Ultimately, it’s about standing up for your needs in a way that will allow you to be a happier, healthier version of yourself. Gifting from desire, and ability, not obligation. Opening your heart, home, or wallet from a place of abundance, not of lack or insecurity. As it relates to money, it’s your responsibility to manage yours wisely. By setting appropriate boundaries, you stop taking on other people’s responsibilities, leaving them with no choice but to resolve their own problems, find their own resources, and take responsibility for themselves.
You may feel guilty about this at first, but in the long run, this is better for your loved ones. It will improve their functioning, their ability to do things for themselves, and will actually improve your relationship with them. If it doesn’t, then you’ll have gained insight into the true nature of that relationship. Surround yourself with people who will respect you by respecting your boundaries.
Money is a beautiful tool with which we can affect great impact and change in this world. But, unless you protect it with clear, responsible guidelines, you’re doing a disservice to yourself and those you’re trying to help. Don’t let your relationships sour over money, especially over the holidays. Establish healthy financial boundaries your own well-being, and the well-being of your relationships.
How to Be Generous Beyond Money
Between your shopping list, dinners out, parties, and festive decorations, your bank account takes a big hit over the holidays, leaving little to give to non-profit organizations that you were hoping to support. But, thankfully, there are many meaningful ways to generously give without breaking the bank. There is more than one way to be generous this holiday season!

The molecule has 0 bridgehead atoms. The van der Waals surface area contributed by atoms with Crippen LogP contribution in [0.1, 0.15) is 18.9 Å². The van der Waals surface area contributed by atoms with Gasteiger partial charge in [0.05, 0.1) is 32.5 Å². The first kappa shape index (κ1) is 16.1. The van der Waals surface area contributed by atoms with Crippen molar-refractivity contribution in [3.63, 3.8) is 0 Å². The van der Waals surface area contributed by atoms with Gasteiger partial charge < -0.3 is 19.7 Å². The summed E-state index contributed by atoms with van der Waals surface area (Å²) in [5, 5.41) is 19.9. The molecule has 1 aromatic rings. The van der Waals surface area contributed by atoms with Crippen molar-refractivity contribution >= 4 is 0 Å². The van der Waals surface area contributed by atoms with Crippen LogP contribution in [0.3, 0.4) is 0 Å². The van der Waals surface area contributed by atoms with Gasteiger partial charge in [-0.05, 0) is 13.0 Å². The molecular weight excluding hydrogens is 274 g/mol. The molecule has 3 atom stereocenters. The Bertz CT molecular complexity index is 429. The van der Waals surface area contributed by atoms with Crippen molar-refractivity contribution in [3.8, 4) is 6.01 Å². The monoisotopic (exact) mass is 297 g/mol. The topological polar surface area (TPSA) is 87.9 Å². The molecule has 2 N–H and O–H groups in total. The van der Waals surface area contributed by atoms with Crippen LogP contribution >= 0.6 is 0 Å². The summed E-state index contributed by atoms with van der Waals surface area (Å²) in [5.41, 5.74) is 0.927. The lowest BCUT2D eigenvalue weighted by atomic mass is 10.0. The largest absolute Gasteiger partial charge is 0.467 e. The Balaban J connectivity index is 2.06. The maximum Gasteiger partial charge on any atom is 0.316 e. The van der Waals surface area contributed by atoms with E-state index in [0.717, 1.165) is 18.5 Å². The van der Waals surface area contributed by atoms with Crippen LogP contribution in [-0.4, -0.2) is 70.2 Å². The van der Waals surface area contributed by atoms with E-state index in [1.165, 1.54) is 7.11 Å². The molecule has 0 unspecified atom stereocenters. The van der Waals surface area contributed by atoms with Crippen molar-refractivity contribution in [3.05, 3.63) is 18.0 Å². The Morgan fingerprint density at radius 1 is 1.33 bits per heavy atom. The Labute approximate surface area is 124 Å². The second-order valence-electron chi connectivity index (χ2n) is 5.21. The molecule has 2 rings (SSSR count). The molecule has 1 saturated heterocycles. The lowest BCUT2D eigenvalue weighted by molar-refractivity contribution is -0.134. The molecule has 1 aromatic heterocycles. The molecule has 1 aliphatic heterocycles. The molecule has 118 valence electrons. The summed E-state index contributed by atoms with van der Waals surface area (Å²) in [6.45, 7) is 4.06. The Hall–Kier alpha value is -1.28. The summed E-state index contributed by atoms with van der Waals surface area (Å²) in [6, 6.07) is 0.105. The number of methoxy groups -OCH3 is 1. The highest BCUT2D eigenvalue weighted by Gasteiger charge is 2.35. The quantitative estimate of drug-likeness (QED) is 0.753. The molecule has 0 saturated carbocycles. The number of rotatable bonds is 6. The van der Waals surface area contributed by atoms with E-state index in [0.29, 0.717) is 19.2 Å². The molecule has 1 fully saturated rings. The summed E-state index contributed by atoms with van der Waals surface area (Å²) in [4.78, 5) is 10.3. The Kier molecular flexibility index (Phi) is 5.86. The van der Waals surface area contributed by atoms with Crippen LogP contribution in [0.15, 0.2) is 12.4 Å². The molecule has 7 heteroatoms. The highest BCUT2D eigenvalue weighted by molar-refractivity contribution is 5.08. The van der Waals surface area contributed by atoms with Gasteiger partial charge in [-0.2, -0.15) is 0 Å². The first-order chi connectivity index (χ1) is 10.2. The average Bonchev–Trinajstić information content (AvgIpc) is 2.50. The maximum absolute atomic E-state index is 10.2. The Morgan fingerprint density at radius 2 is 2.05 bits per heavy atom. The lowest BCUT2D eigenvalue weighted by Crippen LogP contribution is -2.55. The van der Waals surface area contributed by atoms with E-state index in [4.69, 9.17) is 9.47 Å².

Here are some tangible ways to practice gratitude and generosity this holiday season that are easy on the wallet, and go beyond money altogether.
Gratitude Is Good For You
As the year comes to a close, there is no better time to reflect on what we are grateful for. There is an immense and robust body of research that has demonstrated the many benefits a gratitude practice has on one’s well-being. But, what does gratitude have to do with generosity? A number of studies in both psychology and neurobiology show that gratitude and generosity go hand in hand. Tara Brach, a clinical psychology researcher who combines Western psychology with Eastern spiritual practices, says, “Gratitude is like breathing in – letting ourselves be touched by the goodness in others and in our world. Generosity is like breathing out – sensing our mutual belonging and offering our care.”
Practice Gratitude on Paper
So, take some time to write down the names of the people, circumstances, and things in your life for which you’re grateful. And, be specific. Why are you grateful for that particular co-worker? Or, that new client? How did that resource impact your personal or professional life? The deeper you dive, the more value you’ll get from cultivating a gratitude practice.
We’ll bet the more you think about love, kindness, and the help you’ve received from your loved ones, the more you’ll want to pay it forward. So, get creative with how you give back!
Love Don’t Cost A Thing
The most inexpensive (or, completely free!) gestures and gifts often mean the most. Maybe your Mom brings you a home cooked meal on weeks where she knows you’re overwhelmed with work. Return the favour and bring her a meal to share over the holidays.
Perhaps your favourite workout buddy has kept you motivated to make it to spin class every week, treat them to a class, or a post-workout smoothie!
Maybe you’ve lost touch with someone meant a lot to you; stop by for a visit with a coffee or a hot chocolate. When in doubt, a handwritten letter is always a thoughtful, and creative way to give back as well.
If your gratitude practice revealed circumstances in your life for which you’re grateful, think about a population who lacks those advantages. You don’t need to make a cash donation to have an impact, although that doesn’t hurt. Rather, consider volunteering your time instead. After all, time is the most valuable resource anyone could give – once it’s gone, you can’t get it back. And, it’s increasingly scarce with ou busy, jam-packed schedules.
So, while you might love to take all of your friends on a trip to Miami, or buy your parents the house of their dreams, don’t feel bad if your budget doesn’t have that kind of wiggle room (yet!). The truth is, giving back is far more meaningful when it comes straight from your heart, and your schedule, rather than just your bank account.